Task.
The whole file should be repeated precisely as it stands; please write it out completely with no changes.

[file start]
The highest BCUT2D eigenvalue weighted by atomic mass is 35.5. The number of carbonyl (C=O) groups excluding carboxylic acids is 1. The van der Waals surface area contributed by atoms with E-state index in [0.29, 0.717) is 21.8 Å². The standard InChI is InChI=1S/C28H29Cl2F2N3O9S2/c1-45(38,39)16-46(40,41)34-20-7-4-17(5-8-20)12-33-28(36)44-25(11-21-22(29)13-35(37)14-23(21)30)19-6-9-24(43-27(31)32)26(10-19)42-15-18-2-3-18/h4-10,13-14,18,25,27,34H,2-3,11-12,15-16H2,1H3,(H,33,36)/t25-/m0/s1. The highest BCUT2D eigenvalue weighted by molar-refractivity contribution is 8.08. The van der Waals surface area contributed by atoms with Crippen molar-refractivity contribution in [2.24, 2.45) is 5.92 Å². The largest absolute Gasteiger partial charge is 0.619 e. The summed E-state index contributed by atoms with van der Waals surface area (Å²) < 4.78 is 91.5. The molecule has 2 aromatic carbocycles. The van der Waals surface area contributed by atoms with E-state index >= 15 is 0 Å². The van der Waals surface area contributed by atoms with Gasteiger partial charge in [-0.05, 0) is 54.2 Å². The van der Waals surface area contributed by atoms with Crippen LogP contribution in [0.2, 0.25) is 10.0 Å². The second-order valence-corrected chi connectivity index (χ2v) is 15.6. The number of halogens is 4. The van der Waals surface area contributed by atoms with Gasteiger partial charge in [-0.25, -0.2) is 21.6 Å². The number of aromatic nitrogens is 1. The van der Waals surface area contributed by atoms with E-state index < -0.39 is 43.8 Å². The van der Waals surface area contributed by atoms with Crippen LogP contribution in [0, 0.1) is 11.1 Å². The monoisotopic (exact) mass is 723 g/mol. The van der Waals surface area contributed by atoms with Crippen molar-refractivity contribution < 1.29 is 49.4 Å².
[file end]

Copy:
The highest BCUT2D eigenvalue weighted by atomic mass is 35.5. The number of carbonyl (C=O) groups excluding carboxylic acids is 1. The van der Waals surface area contributed by atoms with E-state index in [0.29, 0.717) is 21.8 Å². The standard InChI is InChI=1S/C28H29Cl2F2N3O9S2/c1-45(38,39)16-46(40,41)34-20-7-4-17(5-8-20)12-33-28(36)44-25(11-21-22(29)13-35(37)14-23(21)30)19-6-9-24(43-27(31)32)26(10-19)42-15-18-2-3-18/h4-10,13-14,18,25,27,34H,2-3,11-12,15-16H2,1H3,(H,33,36)/t25-/m0/s1. The highest BCUT2D eigenvalue weighted by molar-refractivity contribution is 8.08. The van der Waals surface area contributed by atoms with Crippen molar-refractivity contribution in [2.24, 2.45) is 5.92 Å². The largest absolute Gasteiger partial charge is 0.619 e. The summed E-state index contributed by atoms with van der Waals surface area (Å²) < 4.78 is 91.5. The molecule has 2 aromatic carbocycles. The van der Waals surface area contributed by atoms with E-state index >= 15 is 0 Å². The van der Waals surface area contributed by atoms with Gasteiger partial charge in [-0.05, 0) is 54.2 Å². The van der Waals surface area contributed by atoms with Crippen LogP contribution in [0.2, 0.25) is 10.0 Å². The second-order valence-corrected chi connectivity index (χ2v) is 15.6. The number of halogens is 4. The van der Waals surface area contributed by atoms with Gasteiger partial charge in [-0.25, -0.2) is 21.6 Å². The number of aromatic nitrogens is 1. The van der Waals surface area contributed by atoms with E-state index < -0.39 is 43.8 Å². The van der Waals surface area contributed by atoms with Crippen LogP contribution in [0, 0.1) is 11.1 Å². The monoisotopic (exact) mass is 723 g/mol. The van der Waals surface area contributed by atoms with Crippen molar-refractivity contribution < 1.29 is 49.4 Å².